Back North Through the Exumas

Quite possibly my fave spot thus far in the Bahamas

I hadn’t planned to leave George Town when I did. My Austrian friends departed on Monday and I was anchored later that day at Monument Beach looking at the weather forecast for the week when I realized that if I didn’t boogie in short order I was going to be stuck in George Town through another cold front—likely another week. So I rallied, got everything in order that afternoon and got an early start the next morning, pulling up anchor at 7:30 a.m.

There was decent wind even before we exited Conch Cay Cut at the north end of Elizabeth Harbour, so I had the main and genoa up and drawing before making the turn to the north-northwest, headed back up the Exuma chain from whence I came a couple of weeks earlier. And it was a nice run for a while, but by midday the engine was running and the sails were furled. We blew past Rudder Cut Cay and Galliot Cut, and returned to the Exuma Banks side of the islands at a docile Dotham Cut, before settling in on the hook at Black Point Settlement.

Further at Anchor in Paradise at Cambridge Cay

This time, I was much better behaved during Tuesday night happy hour at the Black Point Yacht Club and simply enjoyed some chicken wings (tasty) and a couple of beers. In the morning, a quick run to the water spigot and then we were off to neighboring Staniel Cay and the yacht club there. My plan was to swing into the Staniel Cay Yacht Club’s fuel dock and top off the diesel tank, but when we got there and the waiting line was four boats long, I just put the pedal to the metal and reentered Exuma Sound through Big Rock Cut. Just before making the turn to starboard to enter the cut proper, a surfable swell peeled along the reef at the inlet’s edge and all the way across the cut. Gulp. Fortunately, it was the last wave in the set and we powered into the sound with nothing more exciting than a little chop.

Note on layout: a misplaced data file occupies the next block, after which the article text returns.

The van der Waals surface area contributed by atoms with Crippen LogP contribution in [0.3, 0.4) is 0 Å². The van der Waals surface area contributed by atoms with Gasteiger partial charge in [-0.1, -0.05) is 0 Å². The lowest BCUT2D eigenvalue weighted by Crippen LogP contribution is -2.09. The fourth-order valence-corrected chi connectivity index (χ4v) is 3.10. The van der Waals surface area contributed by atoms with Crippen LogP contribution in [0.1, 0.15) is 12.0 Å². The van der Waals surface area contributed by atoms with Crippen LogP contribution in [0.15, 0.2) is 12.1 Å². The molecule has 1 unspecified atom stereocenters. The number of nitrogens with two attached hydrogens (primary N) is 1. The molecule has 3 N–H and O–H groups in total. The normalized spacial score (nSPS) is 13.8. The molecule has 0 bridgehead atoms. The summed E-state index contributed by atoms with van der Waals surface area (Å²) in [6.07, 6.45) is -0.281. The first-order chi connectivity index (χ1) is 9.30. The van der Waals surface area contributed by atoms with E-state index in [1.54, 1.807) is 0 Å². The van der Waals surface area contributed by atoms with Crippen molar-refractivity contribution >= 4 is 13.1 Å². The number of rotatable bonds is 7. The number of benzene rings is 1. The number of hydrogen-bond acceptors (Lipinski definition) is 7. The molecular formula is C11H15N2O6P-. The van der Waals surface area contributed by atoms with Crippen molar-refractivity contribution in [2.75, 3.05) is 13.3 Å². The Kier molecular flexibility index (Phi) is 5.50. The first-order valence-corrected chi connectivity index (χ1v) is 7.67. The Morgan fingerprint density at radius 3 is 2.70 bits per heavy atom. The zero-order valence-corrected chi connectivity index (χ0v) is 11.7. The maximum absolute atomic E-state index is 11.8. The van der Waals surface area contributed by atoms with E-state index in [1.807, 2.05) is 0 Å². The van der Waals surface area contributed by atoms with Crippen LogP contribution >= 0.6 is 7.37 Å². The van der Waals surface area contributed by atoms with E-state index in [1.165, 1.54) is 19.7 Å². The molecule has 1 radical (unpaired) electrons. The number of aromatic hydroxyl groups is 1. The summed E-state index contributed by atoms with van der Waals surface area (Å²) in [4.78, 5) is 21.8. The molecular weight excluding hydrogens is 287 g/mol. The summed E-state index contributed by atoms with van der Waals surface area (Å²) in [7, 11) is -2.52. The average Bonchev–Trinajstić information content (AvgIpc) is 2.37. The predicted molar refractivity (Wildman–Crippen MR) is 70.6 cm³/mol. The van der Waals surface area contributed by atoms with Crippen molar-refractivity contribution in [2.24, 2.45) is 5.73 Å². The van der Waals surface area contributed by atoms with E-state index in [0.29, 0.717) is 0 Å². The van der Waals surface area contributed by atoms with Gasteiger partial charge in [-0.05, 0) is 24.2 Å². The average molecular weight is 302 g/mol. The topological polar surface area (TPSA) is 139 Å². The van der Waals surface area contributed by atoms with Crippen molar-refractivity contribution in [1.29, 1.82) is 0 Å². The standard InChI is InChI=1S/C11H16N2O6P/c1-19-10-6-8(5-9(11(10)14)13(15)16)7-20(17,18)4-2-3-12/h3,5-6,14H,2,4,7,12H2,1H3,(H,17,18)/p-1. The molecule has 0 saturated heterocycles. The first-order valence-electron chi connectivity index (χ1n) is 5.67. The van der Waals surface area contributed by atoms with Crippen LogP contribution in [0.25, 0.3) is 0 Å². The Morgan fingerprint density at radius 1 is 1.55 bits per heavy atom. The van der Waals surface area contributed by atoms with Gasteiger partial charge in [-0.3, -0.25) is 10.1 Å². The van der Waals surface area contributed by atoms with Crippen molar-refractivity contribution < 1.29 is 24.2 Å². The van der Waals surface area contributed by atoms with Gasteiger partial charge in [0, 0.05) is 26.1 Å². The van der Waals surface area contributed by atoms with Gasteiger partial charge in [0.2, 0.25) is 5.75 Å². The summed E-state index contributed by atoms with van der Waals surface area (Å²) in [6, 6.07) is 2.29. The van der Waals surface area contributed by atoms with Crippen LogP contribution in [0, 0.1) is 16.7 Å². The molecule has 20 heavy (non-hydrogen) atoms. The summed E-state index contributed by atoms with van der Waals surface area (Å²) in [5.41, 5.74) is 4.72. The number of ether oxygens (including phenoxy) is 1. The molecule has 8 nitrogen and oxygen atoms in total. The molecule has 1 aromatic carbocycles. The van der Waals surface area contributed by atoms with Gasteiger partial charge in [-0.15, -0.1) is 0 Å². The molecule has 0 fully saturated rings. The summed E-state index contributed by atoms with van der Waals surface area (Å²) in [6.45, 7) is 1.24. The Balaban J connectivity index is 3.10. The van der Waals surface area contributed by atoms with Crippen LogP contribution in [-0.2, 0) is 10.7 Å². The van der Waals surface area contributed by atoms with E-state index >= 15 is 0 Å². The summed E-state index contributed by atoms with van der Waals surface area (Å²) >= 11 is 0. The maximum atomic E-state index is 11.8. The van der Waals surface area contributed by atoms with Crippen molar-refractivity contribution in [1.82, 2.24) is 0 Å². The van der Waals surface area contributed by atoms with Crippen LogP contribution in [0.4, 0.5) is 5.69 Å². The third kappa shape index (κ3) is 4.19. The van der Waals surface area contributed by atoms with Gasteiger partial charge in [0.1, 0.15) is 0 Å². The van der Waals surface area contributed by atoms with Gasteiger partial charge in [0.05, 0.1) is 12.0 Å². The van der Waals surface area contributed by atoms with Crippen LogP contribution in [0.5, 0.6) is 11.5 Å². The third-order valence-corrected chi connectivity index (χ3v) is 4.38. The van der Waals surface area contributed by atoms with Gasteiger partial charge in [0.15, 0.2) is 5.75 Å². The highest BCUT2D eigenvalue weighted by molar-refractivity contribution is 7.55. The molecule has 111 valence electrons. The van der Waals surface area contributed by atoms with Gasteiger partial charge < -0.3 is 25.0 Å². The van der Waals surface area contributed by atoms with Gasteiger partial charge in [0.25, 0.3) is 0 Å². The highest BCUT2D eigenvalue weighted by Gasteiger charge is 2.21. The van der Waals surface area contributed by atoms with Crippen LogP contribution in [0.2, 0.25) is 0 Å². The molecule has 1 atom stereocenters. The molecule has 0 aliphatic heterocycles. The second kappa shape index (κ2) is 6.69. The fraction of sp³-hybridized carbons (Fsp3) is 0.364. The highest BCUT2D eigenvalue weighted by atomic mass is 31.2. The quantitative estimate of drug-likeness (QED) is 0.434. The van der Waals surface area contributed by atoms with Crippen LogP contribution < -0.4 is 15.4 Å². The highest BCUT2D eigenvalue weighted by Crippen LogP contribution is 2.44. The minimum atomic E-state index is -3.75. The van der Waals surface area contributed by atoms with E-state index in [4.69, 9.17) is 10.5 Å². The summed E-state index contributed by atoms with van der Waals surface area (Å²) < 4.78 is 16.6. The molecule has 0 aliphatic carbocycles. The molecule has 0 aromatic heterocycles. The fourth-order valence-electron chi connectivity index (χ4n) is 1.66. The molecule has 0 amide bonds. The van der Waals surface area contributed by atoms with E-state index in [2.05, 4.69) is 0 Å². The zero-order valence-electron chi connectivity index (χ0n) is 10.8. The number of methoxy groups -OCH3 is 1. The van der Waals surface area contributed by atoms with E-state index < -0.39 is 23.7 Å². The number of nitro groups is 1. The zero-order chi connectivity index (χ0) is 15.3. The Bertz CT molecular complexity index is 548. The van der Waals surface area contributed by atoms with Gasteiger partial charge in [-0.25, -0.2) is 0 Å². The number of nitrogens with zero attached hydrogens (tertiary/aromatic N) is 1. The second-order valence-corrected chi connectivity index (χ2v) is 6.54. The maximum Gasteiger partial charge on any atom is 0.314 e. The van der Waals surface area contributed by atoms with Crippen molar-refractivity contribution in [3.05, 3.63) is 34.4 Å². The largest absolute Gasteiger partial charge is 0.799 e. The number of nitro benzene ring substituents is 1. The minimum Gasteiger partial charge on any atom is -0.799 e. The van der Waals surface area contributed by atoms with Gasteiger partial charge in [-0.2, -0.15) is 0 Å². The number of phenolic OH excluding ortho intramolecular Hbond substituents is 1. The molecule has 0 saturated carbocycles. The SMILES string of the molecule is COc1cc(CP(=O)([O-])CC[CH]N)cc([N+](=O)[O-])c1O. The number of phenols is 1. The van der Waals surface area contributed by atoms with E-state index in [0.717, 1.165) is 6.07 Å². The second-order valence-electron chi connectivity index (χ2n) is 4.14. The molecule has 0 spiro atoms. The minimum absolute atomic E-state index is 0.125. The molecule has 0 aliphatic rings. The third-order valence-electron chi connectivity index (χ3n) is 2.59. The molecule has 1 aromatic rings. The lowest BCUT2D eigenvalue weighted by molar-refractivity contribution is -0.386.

And then we motored the couple of hours up to Cambridge Cay, where my Austrian friends had arrived a day earlier and nabbed one of the six mooring balls put there by the Exuma Cays Land and Sea Park. As I entered Bell Cut at the north end of Cambridge Cay I heard another sailboat call out on the VHF to ask if anyone was planning on leaving one of the mooring balls anytime soon. He was answered by crickets—expected, since many of the boats in the anchorage were there because it’s a location that offered protection from the westerly winds (followed by fierce northerly winds) expected with a cold front in a couple of days. I simply anchored Further a short ways off from my friends’ mooring and…

…and encountered what I think was the most beautiful anchorage I’d seen thus far in the Bahamas. Seriously. Cambridge Cay itself (also called Little Bell’s Island on some charts) lay to the east, protecting a narrow strip of turquoise water from Exuma Sound. To the west, a string of tiny, little sand bars and shallow banks protected us from the wider expanse of the Exuma Banks as a whole. And to the north and south, enough islands were strung together to offer some protection from those directions.